In 2008, Georgie moved permanently to the United States to pursue his theatrical career, although his love for the arts extends far beyond the stage. He works as a musical theatre lyricist, historical and theatrical costume designer (he attended fashion school in Madrid, Spain to study nineteenth-century clothing—how very adventurous!), and comic artist and illustrator. His webcomic series, Your Sense & My Sensibility and What Would Jane Do?, draw inspiration from Austen’s novels, respectively capturing wholesome moments of daily life with his husband and imagining Austen’s reaction to other pop-culture sensations.

Currently, Georgie is working on a graphic novel adaptation of Jane Austen’s Emma that he hopes to publish in print with the help of crowd-funding next year. The script took two years to write—in true Janeite fashion, Georgie had a difficult time cutting certain aspects of the original work to best serve his own adaptation—but he is currently working on formatting illustrations and finalizing character design.

Georgie's illustration of Emma

Perhaps surprisingly, Austen was not adapted to the graphic novel medium until Marvel’s 2009 Pride & Prejudice. Since then, several comic-style Austen adaptations have entered the market. Georgie says, “What makes my adaptation stand out from other Emma graphic novel adaptations is the fact that I’m trying to be a little bit more colorful with the cast… depicting people of different looks that have not had the chance to see themselves in an Austen adaptation before.”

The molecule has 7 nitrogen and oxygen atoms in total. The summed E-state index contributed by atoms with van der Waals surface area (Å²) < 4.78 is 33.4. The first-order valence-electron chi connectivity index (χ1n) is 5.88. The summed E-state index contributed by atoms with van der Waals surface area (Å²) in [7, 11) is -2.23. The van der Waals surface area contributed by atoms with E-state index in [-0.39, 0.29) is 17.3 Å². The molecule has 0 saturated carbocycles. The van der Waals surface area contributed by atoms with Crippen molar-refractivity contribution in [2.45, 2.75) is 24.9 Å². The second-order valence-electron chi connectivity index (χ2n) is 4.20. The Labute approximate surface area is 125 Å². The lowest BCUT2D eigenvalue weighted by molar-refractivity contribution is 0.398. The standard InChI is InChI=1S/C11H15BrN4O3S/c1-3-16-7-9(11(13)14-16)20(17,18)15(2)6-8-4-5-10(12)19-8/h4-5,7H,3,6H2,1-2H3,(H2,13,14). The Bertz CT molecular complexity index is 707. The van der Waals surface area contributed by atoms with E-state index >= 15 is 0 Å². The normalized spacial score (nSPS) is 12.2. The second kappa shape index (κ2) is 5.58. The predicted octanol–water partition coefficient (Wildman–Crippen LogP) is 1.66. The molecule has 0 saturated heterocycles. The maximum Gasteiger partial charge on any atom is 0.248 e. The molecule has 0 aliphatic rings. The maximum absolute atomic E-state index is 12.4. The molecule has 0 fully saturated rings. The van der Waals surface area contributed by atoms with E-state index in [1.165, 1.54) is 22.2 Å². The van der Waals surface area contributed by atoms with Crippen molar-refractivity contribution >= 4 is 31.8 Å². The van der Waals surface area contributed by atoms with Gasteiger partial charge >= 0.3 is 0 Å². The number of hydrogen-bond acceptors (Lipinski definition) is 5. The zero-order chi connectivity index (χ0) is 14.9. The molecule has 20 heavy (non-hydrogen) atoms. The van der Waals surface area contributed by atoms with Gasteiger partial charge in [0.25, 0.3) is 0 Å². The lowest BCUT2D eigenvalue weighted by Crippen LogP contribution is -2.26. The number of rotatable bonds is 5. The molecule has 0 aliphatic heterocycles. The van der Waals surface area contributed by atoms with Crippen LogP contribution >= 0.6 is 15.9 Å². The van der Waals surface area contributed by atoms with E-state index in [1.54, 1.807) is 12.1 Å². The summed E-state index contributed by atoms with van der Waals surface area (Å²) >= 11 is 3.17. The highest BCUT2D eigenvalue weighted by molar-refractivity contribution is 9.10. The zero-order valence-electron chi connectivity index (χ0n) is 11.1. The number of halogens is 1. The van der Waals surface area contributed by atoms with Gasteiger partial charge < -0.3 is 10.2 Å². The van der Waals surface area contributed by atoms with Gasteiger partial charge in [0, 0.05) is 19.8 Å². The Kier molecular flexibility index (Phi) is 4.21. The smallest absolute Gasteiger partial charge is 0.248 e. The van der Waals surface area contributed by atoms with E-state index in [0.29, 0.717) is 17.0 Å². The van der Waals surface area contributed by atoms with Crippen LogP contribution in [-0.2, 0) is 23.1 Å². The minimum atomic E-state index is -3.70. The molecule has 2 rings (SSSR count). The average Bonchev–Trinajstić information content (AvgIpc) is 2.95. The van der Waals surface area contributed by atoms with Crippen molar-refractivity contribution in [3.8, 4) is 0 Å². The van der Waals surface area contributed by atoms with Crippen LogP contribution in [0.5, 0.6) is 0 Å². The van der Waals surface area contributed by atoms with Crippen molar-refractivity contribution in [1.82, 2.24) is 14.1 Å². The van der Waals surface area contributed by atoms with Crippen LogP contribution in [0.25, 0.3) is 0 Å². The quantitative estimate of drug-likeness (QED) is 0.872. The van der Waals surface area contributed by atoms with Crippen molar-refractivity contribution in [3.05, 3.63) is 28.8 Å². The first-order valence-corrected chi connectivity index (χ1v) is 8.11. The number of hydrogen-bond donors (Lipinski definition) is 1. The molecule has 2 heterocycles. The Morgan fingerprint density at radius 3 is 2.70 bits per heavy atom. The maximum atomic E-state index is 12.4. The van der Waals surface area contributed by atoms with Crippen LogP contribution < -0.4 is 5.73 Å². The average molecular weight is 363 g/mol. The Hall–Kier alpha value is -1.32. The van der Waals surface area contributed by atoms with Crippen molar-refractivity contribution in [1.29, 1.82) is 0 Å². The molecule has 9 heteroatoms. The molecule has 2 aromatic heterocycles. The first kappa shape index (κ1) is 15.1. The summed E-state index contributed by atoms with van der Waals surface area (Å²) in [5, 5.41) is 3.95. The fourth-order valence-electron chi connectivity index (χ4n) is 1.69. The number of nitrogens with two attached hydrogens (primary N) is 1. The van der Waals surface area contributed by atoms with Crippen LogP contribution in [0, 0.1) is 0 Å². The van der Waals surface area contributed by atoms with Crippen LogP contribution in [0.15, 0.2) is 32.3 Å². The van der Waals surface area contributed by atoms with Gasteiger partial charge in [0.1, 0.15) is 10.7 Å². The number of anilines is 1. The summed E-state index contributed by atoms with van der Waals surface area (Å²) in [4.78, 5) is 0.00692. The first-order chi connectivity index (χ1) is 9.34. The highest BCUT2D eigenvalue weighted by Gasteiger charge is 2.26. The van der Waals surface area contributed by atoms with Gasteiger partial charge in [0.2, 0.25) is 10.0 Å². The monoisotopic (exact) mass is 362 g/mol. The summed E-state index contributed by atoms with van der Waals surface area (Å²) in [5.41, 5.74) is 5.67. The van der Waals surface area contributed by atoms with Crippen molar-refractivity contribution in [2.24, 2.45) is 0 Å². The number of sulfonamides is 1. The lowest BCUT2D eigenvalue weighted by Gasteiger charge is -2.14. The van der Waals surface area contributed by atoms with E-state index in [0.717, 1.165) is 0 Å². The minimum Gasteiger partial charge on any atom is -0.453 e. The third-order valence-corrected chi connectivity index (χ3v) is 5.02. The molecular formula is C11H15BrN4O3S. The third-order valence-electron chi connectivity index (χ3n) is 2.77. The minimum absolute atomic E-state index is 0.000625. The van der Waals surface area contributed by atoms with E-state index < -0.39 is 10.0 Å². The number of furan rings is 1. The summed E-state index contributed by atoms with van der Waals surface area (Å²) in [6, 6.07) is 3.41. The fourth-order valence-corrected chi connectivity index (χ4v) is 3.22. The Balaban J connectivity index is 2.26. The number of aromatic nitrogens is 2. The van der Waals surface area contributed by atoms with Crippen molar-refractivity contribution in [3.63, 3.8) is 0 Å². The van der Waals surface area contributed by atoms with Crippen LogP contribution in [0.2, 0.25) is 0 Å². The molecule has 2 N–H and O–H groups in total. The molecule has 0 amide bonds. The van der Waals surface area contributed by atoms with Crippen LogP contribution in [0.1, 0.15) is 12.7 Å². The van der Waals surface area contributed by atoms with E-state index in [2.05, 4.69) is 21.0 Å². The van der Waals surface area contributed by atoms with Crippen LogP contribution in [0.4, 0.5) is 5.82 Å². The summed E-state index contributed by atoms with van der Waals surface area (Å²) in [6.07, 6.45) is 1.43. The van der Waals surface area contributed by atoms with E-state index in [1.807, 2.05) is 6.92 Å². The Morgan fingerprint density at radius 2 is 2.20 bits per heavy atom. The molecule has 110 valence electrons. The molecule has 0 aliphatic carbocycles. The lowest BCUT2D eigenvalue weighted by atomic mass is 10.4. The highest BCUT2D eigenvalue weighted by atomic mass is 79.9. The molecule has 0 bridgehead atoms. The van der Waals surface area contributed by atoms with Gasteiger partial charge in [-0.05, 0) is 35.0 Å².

In fact, one of Georgie’s favorite parts of engaging with Austen fandom is meeting people who aren’t the “average audience,” or people the general public wouldn’t usually imagine as Jane Austen’s ardent devotees. When he first began joining Jane Austen societies after moving to America in the early 2000s, he was disappointed to find that very few Janeites he met looked like him. But now, with increasingly diversified film and novel adaptations of Austen’s work, as well as new Regency-inspired media—such as the pop-culture sensation Bridgerton and its spin-off Queen Charlotte—Georgie is happy to see more people of color and members of the LGBTQ+ community expressing their love for Austen’s work.

Although gatekeeping has historically been an issue in the Janeite community, Georgie is happy to see the rise of social media platforms allowing people to be more vocal about the discrimination they’ve faced in the Janeite community, exposing organizations that spread hate instead of love and acceptance—to take a stand and say, “We aren’t going to take this anymore.” Because at the end of the day, “Jane Austen is for everyone” is more than just a happy platitude; it’s the truth.

Today, Georgie expresses his love for Austen by attending Austen-themed conferences, socials, and especially Regency Balls—including JASP 2023, where he performed in Adam McCune’s theatrical production of Austen’s Evelyn. He also donates money to Chawton House to keep Austen’s legacy alive and is currently planning an Austen-themed trip to the UK in 2025. It will be the first time he has returned to England since being “fully converted” to Austen fandom, Georgie laughs.

Connect with Georgie via Instagram, Facebook, YouTube, and the Duniath Comics website. To purchase items from his online shop, click here!

Excerpted from Zoom interview with Georgie Castilla, February 26, 2024.